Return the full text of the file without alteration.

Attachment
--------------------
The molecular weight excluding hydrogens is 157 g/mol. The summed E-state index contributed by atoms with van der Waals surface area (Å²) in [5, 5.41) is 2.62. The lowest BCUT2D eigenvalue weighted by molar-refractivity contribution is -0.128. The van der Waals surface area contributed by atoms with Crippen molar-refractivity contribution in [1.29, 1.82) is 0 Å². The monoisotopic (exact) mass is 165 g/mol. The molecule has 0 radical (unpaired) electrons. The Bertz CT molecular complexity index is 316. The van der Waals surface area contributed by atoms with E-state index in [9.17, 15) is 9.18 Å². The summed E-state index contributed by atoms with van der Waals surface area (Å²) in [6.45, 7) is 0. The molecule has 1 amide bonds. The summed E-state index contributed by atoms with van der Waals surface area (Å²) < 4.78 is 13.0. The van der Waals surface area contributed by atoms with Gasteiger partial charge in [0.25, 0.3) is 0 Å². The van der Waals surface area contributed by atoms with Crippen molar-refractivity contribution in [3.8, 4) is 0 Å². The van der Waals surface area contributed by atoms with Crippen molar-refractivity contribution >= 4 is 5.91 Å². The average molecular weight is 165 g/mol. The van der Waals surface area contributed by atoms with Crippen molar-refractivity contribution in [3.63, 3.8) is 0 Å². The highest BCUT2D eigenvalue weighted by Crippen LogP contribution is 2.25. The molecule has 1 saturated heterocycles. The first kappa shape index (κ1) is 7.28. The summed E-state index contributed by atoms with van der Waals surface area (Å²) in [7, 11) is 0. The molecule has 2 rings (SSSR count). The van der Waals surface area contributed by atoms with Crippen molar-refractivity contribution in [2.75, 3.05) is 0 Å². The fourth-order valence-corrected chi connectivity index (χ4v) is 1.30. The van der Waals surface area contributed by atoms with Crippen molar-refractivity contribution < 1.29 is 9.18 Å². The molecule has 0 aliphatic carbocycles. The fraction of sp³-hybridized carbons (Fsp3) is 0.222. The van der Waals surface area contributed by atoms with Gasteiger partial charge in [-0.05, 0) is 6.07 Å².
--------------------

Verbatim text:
The molecular weight excluding hydrogens is 157 g/mol. The summed E-state index contributed by atoms with van der Waals surface area (Å²) in [5, 5.41) is 2.62. The lowest BCUT2D eigenvalue weighted by molar-refractivity contribution is -0.128. The van der Waals surface area contributed by atoms with Crippen molar-refractivity contribution in [1.29, 1.82) is 0 Å². The monoisotopic (exact) mass is 165 g/mol. The molecule has 0 radical (unpaired) electrons. The Bertz CT molecular complexity index is 316. The van der Waals surface area contributed by atoms with E-state index in [9.17, 15) is 9.18 Å². The summed E-state index contributed by atoms with van der Waals surface area (Å²) in [6.45, 7) is 0. The molecule has 1 amide bonds. The summed E-state index contributed by atoms with van der Waals surface area (Å²) < 4.78 is 13.0. The van der Waals surface area contributed by atoms with Gasteiger partial charge in [0.25, 0.3) is 0 Å². The van der Waals surface area contributed by atoms with Crippen molar-refractivity contribution in [3.8, 4) is 0 Å². The van der Waals surface area contributed by atoms with Crippen molar-refractivity contribution >= 4 is 5.91 Å². The average molecular weight is 165 g/mol. The van der Waals surface area contributed by atoms with Crippen molar-refractivity contribution in [3.63, 3.8) is 0 Å². The highest BCUT2D eigenvalue weighted by Crippen LogP contribution is 2.25. The molecule has 1 saturated heterocycles. The first kappa shape index (κ1) is 7.28. The summed E-state index contributed by atoms with van der Waals surface area (Å²) in [7, 11) is 0. The molecule has 2 rings (SSSR count). The van der Waals surface area contributed by atoms with Crippen molar-refractivity contribution in [2.75, 3.05) is 0 Å². The fourth-order valence-corrected chi connectivity index (χ4v) is 1.30. The van der Waals surface area contributed by atoms with Crippen molar-refractivity contribution < 1.29 is 9.18 Å². The molecule has 0 aliphatic carbocycles. The fraction of sp³-hybridized carbons (Fsp3) is 0.222. The van der Waals surface area contributed by atoms with Gasteiger partial charge in [-0.05, 0) is 6.07 Å².